Another surprising twist is that most "adventure puzzle" games are either very linear (i.e., you must solve things in a precise order), or very random (nothing is related to anything else, and you can solve puzzles in any order at all). SafeCracker is an interesting combination of both. On the one hand, it is not linear -- you can navigate through the building, moving from room to room, and solving or skipping puzzles as you encounter them. On the other hand, once you have solved the game and start to mentally "backtrack", you will realize that you could not have reached the end of the game unless you had finished solving all other puzzles first (many of which depend on the solution of previous puzzles).
Lastly, with regard to the user interface, the game is played in a "window" that consists predominantly of your first-person view as you traverse the building. However, around that view are additional areas containing the standard inventory list (i.e., items you have picked up), a clock that gives you an idea of how much time you have left, a progress indicator showing what percentage of the total game has been solved, and (extremely helpful for me) a compass. For some reason, even though I have a good sense of direction, I got terribly turned around on my first trip through the house, until I began watching the compass and getting a better "bearing" on where I was going. (You'll also find complete blueprints to all three floors of the building somewhere within the building itself -- and the compass helps even more in that regard.)
A word about the difficulty of the various puzzles: If you are looking for a game like Riven or Grand Inquisitor that will give you 40 or 50 hours of play, you'll be disappointed with SafeCracker. (I believe that the developers suggest less than 10 hours.) The puzzles are not that intricate, although I can say with a fair amount of certainty that there will be a few that may take a while, just because they are not obvious. There is one (and only one!) "sliding tile" puzzle, but even that is done in a way that takes it a bit beyond the standard sliding tile puzzles that are so solvable so quickly. (In this case, you must rearrange the tiles to form an art painting, so there is no immediate relationship between the tiles once they've been mixed up.)
Many of the puzzles can be solved using "brute force". That is, if there are a limited number of combinations of switches to flip, lights to light, or dials to turn, you can -- by trying all combinations -- eventually solve that puzzle. But it should be noted that EVERY PUZZLE has a hint, a clue, or even a total solution located somewhere within the building -- most frequently, inside ANOTHER safe (which is where the bit of linearity comes in). So unlike a game such as Jewels or Karma, where almost all of the puzzles can be solved in the immediate room, the safes in SafeCracker often cannot be opened until some other piece of information is retrieved from elsewhere in the building.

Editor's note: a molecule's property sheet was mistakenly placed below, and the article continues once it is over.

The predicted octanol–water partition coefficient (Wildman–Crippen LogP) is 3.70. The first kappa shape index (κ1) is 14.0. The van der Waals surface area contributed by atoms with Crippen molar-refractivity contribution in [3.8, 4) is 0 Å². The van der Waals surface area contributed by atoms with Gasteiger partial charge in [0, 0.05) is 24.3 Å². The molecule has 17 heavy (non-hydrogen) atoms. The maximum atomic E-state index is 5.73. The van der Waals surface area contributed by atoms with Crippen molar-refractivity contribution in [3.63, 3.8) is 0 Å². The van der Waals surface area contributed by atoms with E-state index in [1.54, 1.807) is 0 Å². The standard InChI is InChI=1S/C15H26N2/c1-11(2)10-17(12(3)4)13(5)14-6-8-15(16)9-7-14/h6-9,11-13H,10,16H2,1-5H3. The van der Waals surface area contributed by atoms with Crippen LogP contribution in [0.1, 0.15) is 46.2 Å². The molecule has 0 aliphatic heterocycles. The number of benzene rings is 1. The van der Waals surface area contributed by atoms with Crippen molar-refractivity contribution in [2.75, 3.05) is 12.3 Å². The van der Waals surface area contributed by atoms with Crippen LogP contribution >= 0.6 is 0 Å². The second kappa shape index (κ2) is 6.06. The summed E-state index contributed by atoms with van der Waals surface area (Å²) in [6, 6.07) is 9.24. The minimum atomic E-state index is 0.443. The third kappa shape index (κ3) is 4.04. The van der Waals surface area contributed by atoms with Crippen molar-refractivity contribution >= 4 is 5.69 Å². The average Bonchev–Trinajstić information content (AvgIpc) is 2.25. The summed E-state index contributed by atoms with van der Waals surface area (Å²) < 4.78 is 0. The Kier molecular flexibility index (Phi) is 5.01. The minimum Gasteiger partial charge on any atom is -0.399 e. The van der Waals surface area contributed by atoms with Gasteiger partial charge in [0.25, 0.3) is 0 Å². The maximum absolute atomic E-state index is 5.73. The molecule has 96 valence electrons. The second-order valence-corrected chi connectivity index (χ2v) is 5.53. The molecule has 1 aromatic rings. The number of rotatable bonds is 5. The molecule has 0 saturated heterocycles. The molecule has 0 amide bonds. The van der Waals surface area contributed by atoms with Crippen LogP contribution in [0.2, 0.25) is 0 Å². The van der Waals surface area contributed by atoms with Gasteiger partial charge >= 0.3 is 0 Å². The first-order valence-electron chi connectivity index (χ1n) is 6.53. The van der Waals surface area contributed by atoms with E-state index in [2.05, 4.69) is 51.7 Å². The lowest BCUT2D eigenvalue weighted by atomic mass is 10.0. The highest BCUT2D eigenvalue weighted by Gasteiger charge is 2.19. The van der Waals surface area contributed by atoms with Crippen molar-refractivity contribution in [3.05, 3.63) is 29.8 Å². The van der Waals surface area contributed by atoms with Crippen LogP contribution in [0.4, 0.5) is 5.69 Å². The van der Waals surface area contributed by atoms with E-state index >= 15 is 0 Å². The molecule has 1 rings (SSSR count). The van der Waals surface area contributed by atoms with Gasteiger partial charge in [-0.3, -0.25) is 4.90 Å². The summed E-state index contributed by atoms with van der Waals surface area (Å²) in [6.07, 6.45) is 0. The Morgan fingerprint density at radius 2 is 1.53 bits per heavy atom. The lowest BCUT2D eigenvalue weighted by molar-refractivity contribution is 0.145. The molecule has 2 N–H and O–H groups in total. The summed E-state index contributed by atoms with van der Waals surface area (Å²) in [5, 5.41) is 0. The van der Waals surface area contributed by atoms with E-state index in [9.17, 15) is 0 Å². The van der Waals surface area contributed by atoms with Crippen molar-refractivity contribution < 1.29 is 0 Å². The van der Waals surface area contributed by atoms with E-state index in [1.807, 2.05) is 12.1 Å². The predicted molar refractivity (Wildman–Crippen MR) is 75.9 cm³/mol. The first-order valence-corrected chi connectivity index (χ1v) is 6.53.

Also, not all of the safes are obvious safes. You may enter a room and find nothing at all that looks like a safe. And there may be none! But there may be one or more "hidden" safes. What's behind that picture? Is that file cabinet REALLY just a file cabinet? SafeCracker truly requires the user to navigate through the building in as close a manner as possible to someone whose purpose is to actually break into the building, and find and open ALL safes in the building.
Very few of the safes "repeat" (in terms of the logic required to access/open the safe), although there are a few -- mostly early in the game. I believe that this is actually a help to the user, giving them an added boost of confidence, instead of stymying them right off the bat. It is specifically due to this wide range of puzzles -- rather than the fewer-but-impossible puzzles often encountered in 40-50 hour games -- that SafeCracker can be an attractive game for the whole family. While the very youngest children may not be able to logically solve some of the puzzles, SafeCracker makes a good game for anyone from about 10 to 80!
The game ends when a "final safe" has been located, solved, and opened. It is inaccessible throughout most of the game, and requires that ALL other safes be solved first.
The one down-side to SafeCracker (and something quite common to this genre of games) is that the replayability is effectively zero. Once the safes are solved, all of the searching and all of the indecision and uncertainty is over. About the only game I've seen where this is creditably possible is something like Shivers, where objects are actually rearranged each time the game is played.
All in all, I enjoyed SafeCracker thoroughly. I found myself wishing that, rather than a 3-story building, I had about a 10-story building to work through! Kudos to the developers for a fine integration of graphics, sound, puzzles, and a total "environment".
-- Frank Nicodem